The purpose of this paper is to estimate the wage difference between overeducated and adequately educated workers in a sample of semi-skilled and low-skill occupations in Iran’s labor market. The objective is to see if overeducated employees in these occupations enjoy higher wages in comparison to their adequately educated co-workers.
The authors use the propensity score matching (PSM) model to estimate the wage difference between overeducated and adequately educated workers in a sample of semi-skilled and low-skill occupations in Iran’s labor market. The PSM method allows the authors to prevent selection bias by comparing each group of overeducated workers with a matched group of adequately educated workers with similar socio-economic characteristics.
The results show that in Iran’s labor market, the overeducated workers enjoy a wage premium in the range of 10-25 percent for their excess education when they have to work in semi- or low-skill occupations. While this relative advantage has gradually declined for private sector employees over the period 2001-2013, it has remained stable for public sector jobs. The result is attributable to the fact that salary and benefits for public sector employees are directly linked to education attainment and their work experience. The findings show that the relative wage advantage of overeducation is larger for the younger employees with ten or fewer years of experience who have more education than older workers. Overall these findings offer an explanation for the strong desire of Iranian youth for university education. If a university graduate finds a job that matches her/his specialization she/he will enjoy a higher salary than a high school graduate. If she/he has to accept a semi-skilled or low-skill job for which she/he is overeducated, she/he still enjoys a wage premium over her/his co-workers who are not overeducated.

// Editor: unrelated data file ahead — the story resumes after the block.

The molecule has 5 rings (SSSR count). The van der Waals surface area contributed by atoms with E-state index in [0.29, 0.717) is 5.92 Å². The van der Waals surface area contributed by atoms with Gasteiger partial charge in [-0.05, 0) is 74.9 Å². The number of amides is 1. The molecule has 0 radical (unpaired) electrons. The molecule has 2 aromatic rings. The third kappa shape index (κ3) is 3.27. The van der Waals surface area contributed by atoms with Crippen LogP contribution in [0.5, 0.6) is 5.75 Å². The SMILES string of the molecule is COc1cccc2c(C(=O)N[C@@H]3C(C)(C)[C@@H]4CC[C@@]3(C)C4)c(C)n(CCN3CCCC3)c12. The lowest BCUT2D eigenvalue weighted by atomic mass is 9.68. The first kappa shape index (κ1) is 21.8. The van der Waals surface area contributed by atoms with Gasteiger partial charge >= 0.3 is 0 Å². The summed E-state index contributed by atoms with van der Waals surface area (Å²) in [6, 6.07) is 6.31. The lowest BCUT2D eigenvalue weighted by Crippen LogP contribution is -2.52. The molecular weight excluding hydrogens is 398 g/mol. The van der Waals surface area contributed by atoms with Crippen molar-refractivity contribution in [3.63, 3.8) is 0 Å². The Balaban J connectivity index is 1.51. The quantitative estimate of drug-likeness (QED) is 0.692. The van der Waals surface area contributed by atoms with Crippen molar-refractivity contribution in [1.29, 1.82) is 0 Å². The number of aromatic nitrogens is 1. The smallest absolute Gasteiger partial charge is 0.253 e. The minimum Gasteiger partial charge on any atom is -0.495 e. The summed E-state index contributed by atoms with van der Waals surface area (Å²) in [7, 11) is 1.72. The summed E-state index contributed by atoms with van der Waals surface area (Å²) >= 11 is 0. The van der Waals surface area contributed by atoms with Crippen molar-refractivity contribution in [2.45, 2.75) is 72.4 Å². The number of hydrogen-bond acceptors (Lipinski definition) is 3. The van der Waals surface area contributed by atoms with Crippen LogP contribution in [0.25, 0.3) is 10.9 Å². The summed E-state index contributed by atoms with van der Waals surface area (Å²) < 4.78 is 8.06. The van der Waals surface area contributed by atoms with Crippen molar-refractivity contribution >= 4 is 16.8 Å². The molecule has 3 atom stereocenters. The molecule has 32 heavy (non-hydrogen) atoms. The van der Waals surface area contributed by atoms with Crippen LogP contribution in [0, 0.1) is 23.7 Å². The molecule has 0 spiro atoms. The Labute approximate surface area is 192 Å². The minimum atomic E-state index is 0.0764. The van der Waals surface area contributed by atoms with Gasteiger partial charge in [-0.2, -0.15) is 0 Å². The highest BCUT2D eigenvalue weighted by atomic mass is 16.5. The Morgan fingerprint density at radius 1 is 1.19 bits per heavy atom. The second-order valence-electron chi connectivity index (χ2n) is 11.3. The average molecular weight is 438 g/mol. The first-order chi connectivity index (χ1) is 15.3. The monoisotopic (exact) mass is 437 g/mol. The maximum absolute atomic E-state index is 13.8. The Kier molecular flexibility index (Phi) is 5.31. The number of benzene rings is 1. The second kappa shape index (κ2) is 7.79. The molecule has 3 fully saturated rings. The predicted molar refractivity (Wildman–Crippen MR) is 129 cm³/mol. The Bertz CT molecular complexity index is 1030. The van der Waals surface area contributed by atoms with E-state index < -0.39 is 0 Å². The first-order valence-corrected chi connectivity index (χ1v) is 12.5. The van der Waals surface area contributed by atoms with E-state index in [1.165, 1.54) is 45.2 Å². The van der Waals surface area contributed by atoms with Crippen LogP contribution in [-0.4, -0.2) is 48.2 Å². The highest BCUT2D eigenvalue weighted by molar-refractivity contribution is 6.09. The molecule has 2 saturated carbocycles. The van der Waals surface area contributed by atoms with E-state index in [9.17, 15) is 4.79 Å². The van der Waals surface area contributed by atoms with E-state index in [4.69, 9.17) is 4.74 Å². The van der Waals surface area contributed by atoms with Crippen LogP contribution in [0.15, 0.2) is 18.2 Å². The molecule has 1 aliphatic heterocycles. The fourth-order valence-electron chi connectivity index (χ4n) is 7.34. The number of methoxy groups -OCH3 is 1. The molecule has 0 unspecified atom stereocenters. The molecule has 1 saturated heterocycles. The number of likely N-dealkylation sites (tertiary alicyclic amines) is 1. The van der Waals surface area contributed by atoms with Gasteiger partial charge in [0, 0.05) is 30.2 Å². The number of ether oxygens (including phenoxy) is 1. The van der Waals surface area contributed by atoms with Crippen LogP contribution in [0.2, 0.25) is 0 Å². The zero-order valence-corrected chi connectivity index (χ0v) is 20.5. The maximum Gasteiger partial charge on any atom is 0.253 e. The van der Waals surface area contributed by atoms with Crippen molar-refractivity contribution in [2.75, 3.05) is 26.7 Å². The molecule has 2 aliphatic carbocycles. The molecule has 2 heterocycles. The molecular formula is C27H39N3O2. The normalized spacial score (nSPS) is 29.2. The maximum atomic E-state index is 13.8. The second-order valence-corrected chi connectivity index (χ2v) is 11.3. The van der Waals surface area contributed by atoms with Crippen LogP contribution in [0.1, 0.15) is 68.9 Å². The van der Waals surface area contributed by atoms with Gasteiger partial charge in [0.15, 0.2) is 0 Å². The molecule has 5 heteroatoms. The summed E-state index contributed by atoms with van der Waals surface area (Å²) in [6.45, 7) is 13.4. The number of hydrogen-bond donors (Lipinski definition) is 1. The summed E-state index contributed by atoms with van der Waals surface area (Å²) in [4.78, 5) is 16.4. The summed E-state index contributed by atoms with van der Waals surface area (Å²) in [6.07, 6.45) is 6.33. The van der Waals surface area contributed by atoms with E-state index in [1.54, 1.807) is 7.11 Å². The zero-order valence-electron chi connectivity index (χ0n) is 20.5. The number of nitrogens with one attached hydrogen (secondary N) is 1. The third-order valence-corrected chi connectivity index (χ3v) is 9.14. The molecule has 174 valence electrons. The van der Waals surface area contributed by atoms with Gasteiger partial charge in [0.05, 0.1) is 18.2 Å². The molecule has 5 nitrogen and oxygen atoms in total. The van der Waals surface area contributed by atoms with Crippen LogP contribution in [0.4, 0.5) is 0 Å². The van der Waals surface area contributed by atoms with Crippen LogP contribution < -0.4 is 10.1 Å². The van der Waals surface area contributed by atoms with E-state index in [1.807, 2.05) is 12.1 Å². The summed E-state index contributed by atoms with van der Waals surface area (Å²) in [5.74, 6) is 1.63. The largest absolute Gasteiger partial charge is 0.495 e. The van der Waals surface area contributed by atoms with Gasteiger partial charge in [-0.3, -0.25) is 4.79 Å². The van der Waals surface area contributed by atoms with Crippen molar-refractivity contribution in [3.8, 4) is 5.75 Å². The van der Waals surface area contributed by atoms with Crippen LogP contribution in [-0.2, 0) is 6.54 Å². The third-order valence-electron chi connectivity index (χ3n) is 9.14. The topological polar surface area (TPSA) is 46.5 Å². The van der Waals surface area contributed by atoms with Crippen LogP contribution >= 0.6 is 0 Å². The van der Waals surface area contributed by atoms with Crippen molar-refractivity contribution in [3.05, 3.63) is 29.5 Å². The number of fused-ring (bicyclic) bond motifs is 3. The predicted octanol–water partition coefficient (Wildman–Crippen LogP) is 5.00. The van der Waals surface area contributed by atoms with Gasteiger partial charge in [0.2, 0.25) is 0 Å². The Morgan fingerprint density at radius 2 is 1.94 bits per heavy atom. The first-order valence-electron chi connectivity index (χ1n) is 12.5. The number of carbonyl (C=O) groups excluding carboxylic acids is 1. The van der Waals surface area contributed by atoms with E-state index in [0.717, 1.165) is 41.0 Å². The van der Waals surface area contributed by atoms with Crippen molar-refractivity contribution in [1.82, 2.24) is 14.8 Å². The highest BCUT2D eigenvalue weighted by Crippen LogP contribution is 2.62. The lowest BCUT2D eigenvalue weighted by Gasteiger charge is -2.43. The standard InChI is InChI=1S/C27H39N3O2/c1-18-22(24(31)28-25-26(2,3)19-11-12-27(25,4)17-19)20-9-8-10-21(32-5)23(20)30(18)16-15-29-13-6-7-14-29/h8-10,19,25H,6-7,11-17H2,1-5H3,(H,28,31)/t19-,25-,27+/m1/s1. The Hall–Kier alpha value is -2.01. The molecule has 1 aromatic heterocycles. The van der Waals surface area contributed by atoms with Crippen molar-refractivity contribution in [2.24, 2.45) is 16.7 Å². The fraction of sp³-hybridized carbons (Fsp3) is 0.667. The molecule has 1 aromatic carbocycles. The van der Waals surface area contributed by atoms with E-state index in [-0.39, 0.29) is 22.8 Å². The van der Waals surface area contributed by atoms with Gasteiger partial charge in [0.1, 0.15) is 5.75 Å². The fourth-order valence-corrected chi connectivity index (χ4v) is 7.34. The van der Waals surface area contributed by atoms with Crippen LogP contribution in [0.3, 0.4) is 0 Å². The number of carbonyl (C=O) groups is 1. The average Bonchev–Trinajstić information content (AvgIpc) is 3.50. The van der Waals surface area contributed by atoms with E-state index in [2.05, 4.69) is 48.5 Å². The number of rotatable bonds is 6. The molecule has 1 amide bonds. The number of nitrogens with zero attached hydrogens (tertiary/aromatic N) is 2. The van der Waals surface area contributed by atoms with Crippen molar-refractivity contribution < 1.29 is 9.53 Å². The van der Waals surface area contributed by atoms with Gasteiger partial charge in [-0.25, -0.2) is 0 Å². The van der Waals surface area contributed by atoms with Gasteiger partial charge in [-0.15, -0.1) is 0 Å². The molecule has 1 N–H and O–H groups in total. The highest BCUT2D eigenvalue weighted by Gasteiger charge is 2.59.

The analysis makes three unique contributions: first, the authors use a unique and detailed micro-data for an economy (Iran) in which the public sector dominates the private sector. The authors investigate the hypothesis for private and public sectors separately. Second, the authors divide the sample of workers into market newcomers and experienced workers. The authors analyze the impact of overeducations on each group separately. Third, the authors use the treatment effect of being overeducated on the individual’s monthly wage by the PSM. The advantage of the PSM method is that it eliminates the selection bias in the wage effect of overeducation, whereas the traditional regression-based techniques may result in this type of bias.
K. Haddad, G. and Habibi, N. (2017), "Why the youth are so eager for university education? Evidence from Iran’s labor market", Journal of Economic Studies, Vol. 44 No. 3, pp. 362-379. https://doi.org/10.1108/JES-02-2016-0036Download as .RIS
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